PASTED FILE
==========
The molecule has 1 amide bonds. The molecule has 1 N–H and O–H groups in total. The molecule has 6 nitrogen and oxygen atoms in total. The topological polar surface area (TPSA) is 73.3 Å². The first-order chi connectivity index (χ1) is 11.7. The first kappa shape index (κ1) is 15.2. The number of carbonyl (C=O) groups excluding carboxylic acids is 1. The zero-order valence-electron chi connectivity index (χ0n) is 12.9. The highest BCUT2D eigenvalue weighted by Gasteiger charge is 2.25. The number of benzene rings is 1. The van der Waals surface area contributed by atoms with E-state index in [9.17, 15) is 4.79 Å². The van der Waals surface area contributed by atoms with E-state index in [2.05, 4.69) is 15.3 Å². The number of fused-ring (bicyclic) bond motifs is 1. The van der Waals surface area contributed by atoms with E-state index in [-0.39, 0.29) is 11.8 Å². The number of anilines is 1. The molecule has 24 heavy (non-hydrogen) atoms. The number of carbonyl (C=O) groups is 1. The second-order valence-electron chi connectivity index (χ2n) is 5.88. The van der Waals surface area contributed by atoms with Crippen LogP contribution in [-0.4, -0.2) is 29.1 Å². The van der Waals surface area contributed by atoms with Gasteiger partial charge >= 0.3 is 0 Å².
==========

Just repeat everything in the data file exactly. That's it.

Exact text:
The molecule has 1 amide bonds. The molecule has 1 N–H and O–H groups in total. The molecule has 6 nitrogen and oxygen atoms in total. The topological polar surface area (TPSA) is 73.3 Å². The first-order chi connectivity index (χ1) is 11.7. The first kappa shape index (κ1) is 15.2. The number of carbonyl (C=O) groups excluding carboxylic acids is 1. The zero-order valence-electron chi connectivity index (χ0n) is 12.9. The highest BCUT2D eigenvalue weighted by Gasteiger charge is 2.25. The number of benzene rings is 1. The van der Waals surface area contributed by atoms with E-state index in [9.17, 15) is 4.79 Å². The van der Waals surface area contributed by atoms with E-state index in [2.05, 4.69) is 15.3 Å². The number of fused-ring (bicyclic) bond motifs is 1. The van der Waals surface area contributed by atoms with E-state index in [-0.39, 0.29) is 11.8 Å². The number of anilines is 1. The molecule has 24 heavy (non-hydrogen) atoms. The number of carbonyl (C=O) groups is 1. The second-order valence-electron chi connectivity index (χ2n) is 5.88. The van der Waals surface area contributed by atoms with Crippen LogP contribution in [-0.4, -0.2) is 29.1 Å². The van der Waals surface area contributed by atoms with Gasteiger partial charge >= 0.3 is 0 Å².